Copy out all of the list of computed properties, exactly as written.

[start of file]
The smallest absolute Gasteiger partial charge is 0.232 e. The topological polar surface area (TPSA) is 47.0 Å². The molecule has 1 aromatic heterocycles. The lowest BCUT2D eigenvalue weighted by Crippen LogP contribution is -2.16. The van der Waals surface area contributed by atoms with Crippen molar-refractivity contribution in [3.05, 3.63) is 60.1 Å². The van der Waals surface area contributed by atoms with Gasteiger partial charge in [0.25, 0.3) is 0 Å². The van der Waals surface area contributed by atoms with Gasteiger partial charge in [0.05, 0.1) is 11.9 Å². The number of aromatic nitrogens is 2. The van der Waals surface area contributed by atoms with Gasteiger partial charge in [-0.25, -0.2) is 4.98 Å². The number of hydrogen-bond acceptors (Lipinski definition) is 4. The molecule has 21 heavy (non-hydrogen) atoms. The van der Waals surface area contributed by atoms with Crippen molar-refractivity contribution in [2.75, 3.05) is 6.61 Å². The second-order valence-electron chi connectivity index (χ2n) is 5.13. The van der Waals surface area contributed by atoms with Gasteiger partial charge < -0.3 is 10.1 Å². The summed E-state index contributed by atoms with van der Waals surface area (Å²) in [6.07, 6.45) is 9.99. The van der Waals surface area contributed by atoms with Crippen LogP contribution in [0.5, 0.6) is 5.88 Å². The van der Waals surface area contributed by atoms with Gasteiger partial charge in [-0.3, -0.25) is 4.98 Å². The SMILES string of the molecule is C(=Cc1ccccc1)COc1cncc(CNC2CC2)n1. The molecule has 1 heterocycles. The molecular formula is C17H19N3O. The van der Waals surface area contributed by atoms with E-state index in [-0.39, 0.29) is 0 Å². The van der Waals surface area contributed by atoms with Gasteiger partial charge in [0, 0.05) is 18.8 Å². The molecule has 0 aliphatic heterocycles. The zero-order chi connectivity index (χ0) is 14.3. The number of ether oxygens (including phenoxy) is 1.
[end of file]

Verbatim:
The smallest absolute Gasteiger partial charge is 0.232 e. The topological polar surface area (TPSA) is 47.0 Å². The molecule has 1 aromatic heterocycles. The lowest BCUT2D eigenvalue weighted by Crippen LogP contribution is -2.16. The van der Waals surface area contributed by atoms with Crippen molar-refractivity contribution in [3.05, 3.63) is 60.1 Å². The van der Waals surface area contributed by atoms with Gasteiger partial charge in [0.25, 0.3) is 0 Å². The van der Waals surface area contributed by atoms with Gasteiger partial charge in [0.05, 0.1) is 11.9 Å². The number of aromatic nitrogens is 2. The van der Waals surface area contributed by atoms with Gasteiger partial charge in [-0.25, -0.2) is 4.98 Å². The number of hydrogen-bond acceptors (Lipinski definition) is 4. The molecule has 21 heavy (non-hydrogen) atoms. The van der Waals surface area contributed by atoms with Crippen molar-refractivity contribution in [2.75, 3.05) is 6.61 Å². The second-order valence-electron chi connectivity index (χ2n) is 5.13. The van der Waals surface area contributed by atoms with Gasteiger partial charge < -0.3 is 10.1 Å². The summed E-state index contributed by atoms with van der Waals surface area (Å²) in [6.07, 6.45) is 9.99. The van der Waals surface area contributed by atoms with Crippen LogP contribution in [0.5, 0.6) is 5.88 Å². The van der Waals surface area contributed by atoms with Gasteiger partial charge in [-0.3, -0.25) is 4.98 Å². The SMILES string of the molecule is C(=Cc1ccccc1)COc1cncc(CNC2CC2)n1. The molecule has 1 heterocycles. The molecular formula is C17H19N3O. The van der Waals surface area contributed by atoms with E-state index in [-0.39, 0.29) is 0 Å². The van der Waals surface area contributed by atoms with Gasteiger partial charge in [0, 0.05) is 18.8 Å². The molecule has 0 aliphatic heterocycles. The zero-order chi connectivity index (χ0) is 14.3. The number of ether oxygens (including phenoxy) is 1.